Population gene introgression and high genome plasticity for the zoonotic pathogen Streptococcus agalactiae

Richards, V. P. et al. (2019) Population gene introgression and high genome plasticity for the zoonotic pathogen Streptococcus agalactiae. Molecular Biology and Evolution, 36(11), pp. 2572-2590. (doi: 10.1093/molbev/msz169) (PMID:31350563) (PMCID:PMC6805230)

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The influence that bacterial adaptation (or niche partitioning) within species has on gene spillover and transmission among bacteria populations occupying different niches is not well understood. Streptococcus agalactiae is an important bacterial pathogen that has a taxonomically diverse host range making it an excellent model system to study these processes. Here we analyze a global set of 901 genome sequences from nine diverse host species to advance our understanding of these processes. Bayesian clustering analysis delineated twelve major populations that closely aligned with niches. Comparative genomics revealed extensive gene gain/loss among populations and a large pan-genome of 9,527 genes, which remained open and was strongly partitioned among niches. As a result, the biochemical characteristics of eleven populations were highly distinctive (significantly enriched). Positive selection was detected and biochemical characteristics of the dispensable genes under selection were enriched in ten populations. Despite the strong gene partitioning, phylogenomics detected gene spillover. In particular, tetracycline resistance (which likely evolved in the human-associated population) from humans to bovine, canines, seals, and fish, demonstrating how a gene selected in one host can ultimately be transmitted into another, and biased transmission from humans to bovines was confirmed with a Bayesian migration analysis. Our findings show high bacterial genome plasticity acting in balance with selection pressure from distinct functional requirements of niches that is associated with an extensive and highly partitioned dispensable genome, likely facilitating continued and expansive adaptation.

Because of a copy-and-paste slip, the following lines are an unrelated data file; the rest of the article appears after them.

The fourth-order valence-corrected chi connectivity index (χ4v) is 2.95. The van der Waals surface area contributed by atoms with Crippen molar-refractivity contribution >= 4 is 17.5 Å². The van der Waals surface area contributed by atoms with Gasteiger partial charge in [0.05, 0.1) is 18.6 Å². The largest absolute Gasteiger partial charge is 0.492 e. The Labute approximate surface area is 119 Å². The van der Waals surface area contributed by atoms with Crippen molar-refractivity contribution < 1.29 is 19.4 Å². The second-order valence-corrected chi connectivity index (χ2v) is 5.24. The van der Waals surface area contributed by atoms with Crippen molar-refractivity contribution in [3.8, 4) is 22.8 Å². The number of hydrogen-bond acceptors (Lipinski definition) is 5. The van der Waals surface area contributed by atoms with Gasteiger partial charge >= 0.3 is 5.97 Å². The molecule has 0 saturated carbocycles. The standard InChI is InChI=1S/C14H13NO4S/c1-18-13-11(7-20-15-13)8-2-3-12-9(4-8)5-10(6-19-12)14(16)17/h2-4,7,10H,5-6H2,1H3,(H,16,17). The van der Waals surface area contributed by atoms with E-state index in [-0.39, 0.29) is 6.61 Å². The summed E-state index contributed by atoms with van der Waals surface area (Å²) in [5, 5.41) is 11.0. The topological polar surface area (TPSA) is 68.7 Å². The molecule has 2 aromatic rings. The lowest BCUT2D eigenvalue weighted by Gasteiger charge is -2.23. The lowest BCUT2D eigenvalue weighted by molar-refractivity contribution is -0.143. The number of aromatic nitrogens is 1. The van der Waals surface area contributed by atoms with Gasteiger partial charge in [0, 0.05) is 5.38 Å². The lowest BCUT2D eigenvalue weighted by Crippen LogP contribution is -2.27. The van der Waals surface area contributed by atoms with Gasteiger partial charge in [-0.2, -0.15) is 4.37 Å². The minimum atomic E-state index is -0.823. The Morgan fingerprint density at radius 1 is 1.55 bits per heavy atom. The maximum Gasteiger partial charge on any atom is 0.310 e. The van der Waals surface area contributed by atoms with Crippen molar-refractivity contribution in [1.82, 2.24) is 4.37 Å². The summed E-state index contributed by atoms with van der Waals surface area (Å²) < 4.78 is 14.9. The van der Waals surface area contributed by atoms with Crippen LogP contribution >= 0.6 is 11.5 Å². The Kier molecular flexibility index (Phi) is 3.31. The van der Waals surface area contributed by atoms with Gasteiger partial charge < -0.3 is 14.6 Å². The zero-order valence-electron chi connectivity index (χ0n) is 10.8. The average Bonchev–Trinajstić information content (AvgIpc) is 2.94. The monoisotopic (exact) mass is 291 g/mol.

Item Type:Articles
Additional Information:This work was supported by federal funds from the National Institute of Allergy and Infectious Diseases, National Institutes of Health, Department of Health and Human Services, [contract number HHSN272200900007C and grant number AI073368 to MJS]; and by the USDA National Institute of Food and Agriculture Research Initiative Postdoctoral Fellowship [grant no. 2013-67012-21020 to VPR].
Glasgow Author(s) Enlighten ID:Zadoks, Professor Ruth
Authors: Richards, V. P., Velsko, I. M., Alam, T., Zadoks, R. N., Manning, S. D., Pavinski Bitar, P. D., Hasler, H. B., Crestani, C., Springer, G., Probert, B., Town, C. D., and Stanhope, M. J.
College/School:College of Medical Veterinary and Life Sciences > School of Biodiversity, One Health & Veterinary Medicine
Journal Name:Molecular Biology and Evolution
Publisher:Oxford University Press (OUP)
ISSN (Online):1537-1719
Published Online:27 July 2019
Copyright Holders:Copyright © 2019 The Authors
First Published:First published in Molecular Biology and Evolution 36(11):2572–2590
Publisher Policy:Reproduced under a Creative Commons license

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